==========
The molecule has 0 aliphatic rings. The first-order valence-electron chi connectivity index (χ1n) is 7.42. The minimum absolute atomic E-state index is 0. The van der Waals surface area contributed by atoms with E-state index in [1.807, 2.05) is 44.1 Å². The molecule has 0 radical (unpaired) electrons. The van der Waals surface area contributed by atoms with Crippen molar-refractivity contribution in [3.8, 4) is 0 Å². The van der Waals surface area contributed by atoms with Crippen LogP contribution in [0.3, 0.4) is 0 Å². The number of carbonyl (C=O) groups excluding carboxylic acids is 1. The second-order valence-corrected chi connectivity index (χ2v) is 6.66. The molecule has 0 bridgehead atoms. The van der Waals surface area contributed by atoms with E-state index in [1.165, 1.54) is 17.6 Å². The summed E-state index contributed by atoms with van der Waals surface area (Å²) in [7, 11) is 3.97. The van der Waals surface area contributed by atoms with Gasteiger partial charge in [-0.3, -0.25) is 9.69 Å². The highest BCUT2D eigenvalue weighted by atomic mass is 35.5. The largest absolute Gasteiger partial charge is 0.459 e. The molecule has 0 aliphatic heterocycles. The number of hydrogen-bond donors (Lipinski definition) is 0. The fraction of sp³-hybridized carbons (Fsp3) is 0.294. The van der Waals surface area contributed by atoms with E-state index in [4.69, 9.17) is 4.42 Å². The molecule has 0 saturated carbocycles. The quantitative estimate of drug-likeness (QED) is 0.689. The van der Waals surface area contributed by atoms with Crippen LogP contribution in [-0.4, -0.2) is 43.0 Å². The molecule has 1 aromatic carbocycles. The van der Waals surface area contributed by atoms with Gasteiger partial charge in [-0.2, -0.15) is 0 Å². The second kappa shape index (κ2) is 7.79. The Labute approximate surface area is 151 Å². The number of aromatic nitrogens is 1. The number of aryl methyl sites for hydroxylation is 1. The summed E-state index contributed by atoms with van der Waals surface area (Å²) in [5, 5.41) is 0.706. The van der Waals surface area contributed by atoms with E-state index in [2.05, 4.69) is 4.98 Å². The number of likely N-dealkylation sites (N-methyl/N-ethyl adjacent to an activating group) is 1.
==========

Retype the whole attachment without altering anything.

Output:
The molecule has 0 aliphatic rings. The first-order valence-electron chi connectivity index (χ1n) is 7.42. The minimum absolute atomic E-state index is 0. The van der Waals surface area contributed by atoms with E-state index in [1.807, 2.05) is 44.1 Å². The molecule has 0 radical (unpaired) electrons. The van der Waals surface area contributed by atoms with Crippen molar-refractivity contribution in [3.8, 4) is 0 Å². The van der Waals surface area contributed by atoms with Crippen LogP contribution in [0.3, 0.4) is 0 Å². The number of carbonyl (C=O) groups excluding carboxylic acids is 1. The second-order valence-corrected chi connectivity index (χ2v) is 6.66. The molecule has 0 bridgehead atoms. The van der Waals surface area contributed by atoms with E-state index in [1.165, 1.54) is 17.6 Å². The summed E-state index contributed by atoms with van der Waals surface area (Å²) in [7, 11) is 3.97. The van der Waals surface area contributed by atoms with Gasteiger partial charge in [-0.3, -0.25) is 9.69 Å². The highest BCUT2D eigenvalue weighted by atomic mass is 35.5. The largest absolute Gasteiger partial charge is 0.459 e. The molecule has 0 aliphatic heterocycles. The number of hydrogen-bond donors (Lipinski definition) is 0. The fraction of sp³-hybridized carbons (Fsp3) is 0.294. The van der Waals surface area contributed by atoms with E-state index in [4.69, 9.17) is 4.42 Å². The molecule has 0 saturated carbocycles. The quantitative estimate of drug-likeness (QED) is 0.689. The van der Waals surface area contributed by atoms with Crippen LogP contribution in [-0.4, -0.2) is 43.0 Å². The molecule has 1 aromatic carbocycles. The van der Waals surface area contributed by atoms with Gasteiger partial charge in [-0.2, -0.15) is 0 Å². The second kappa shape index (κ2) is 7.79. The Labute approximate surface area is 151 Å². The number of aromatic nitrogens is 1. The number of aryl methyl sites for hydroxylation is 1. The summed E-state index contributed by atoms with van der Waals surface area (Å²) in [5, 5.41) is 0.706. The van der Waals surface area contributed by atoms with E-state index in [2.05, 4.69) is 4.98 Å². The number of likely N-dealkylation sites (N-methyl/N-ethyl adjacent to an activating group) is 1.